I don’t know what got into me

I saw Brokeback Mountain the other night. I was looking forward to it since the reviews have been so good and I’ve always like Ang Lee. It’s funny that a lot of people of my generation are into this “revisionist” history thing when me and my friends growing up (once I got friends, that is — I went through this weird drought from fifth through seventh grade in which I had very few friends. It all changed when I began to play basketball with a group of kids that I was desperate to impress. Impress them I did, both with my near-perfect free throw abilities and my spot-on stealing abilities, the latter of which I put to good use swiping a couple of Penthouses for my new comrades, an act that solidified my status as someone with a social life) didn’t ever talk about westerns, Clint Eastwood, or cowboys. We were into Star Wars, the Karate Kid, and Superman more than any of that stuff.

Anyway, high in anticipation, I went to see Brokeback Mountain.

It is one of the greatest movies I have seen years. I’m not kidding. I have no idea why it got into my head the way it did, but as the movie progressed from beautiful shots of Ennis and Jack’s mountain idyll where they first fall in love, to their heartbreaking years apart, to the end of the film and the reappearance of The Shirt, I was more and more drawn into their relationship, rooting for it, hating the world for not allowing it. Every time the familiar swell of a simple guitar and synth line appeared I moved closer to a solid weep.

Jake Gyllenhaal was very good, but Heath Ledger was completely absorbing. I couldn’t take my eyes off him. On the surface he showed very little emotion, but there was subtlety to his performance that has surprised everyone. If his words didn’t express the pain of Ennis’ love for Jack, his eyes and expression gave it away. I have no idea how he did it. I was rooting for him during last night’s Golden Globes; Capote was great and Philip Seymour Hoffman deserves a best actor award, but I think Heath deserves it more.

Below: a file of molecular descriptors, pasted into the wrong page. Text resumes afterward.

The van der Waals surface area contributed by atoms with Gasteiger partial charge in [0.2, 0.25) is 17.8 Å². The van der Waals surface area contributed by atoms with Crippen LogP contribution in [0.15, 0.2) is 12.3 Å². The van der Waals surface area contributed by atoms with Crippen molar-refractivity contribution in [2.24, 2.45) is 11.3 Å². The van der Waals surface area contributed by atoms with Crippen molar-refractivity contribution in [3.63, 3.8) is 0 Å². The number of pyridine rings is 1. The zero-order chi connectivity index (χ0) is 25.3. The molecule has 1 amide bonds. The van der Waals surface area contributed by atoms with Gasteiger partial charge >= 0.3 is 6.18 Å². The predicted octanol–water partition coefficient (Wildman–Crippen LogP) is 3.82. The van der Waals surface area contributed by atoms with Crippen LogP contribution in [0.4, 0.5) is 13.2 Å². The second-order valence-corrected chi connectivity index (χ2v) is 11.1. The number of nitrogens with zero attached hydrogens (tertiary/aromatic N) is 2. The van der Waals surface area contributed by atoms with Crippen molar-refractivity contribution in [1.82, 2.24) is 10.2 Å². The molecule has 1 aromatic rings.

By the end of the movie I was immobilized, totally destroyed. I can’t stop thinking about it.

Tags: | |



  1. Hoo dog, I loved this movie too. But I’m a little confused: what do you mean “revisionist history thing”?

    I cried the whole second half. I mean, I’m still crying.

  2. Okay, what I mean by this revisionist history thing is that, like Unforgiven (disclaimer: I’ve never seen it), BM presents an upside-down version of the cowboy movie. In this case, the men are manly but love other men, and rather than the heroes of America they are kind of sad, working class guys who can’t have what they want most.

    The old cowboy movies are seen as emblems of America in which manly, heterosexual, white men conquer the Other to pave the way for civilization.

Leave a Reply

Fill in your details below or click an icon to log in:

WordPress.com Logo

You are commenting using your WordPress.com account. Log Out / Change )

Twitter picture

You are commenting using your Twitter account. Log Out / Change )

Facebook photo

You are commenting using your Facebook account. Log Out / Change )

Google+ photo

You are commenting using your Google+ account. Log Out / Change )

Connecting to %s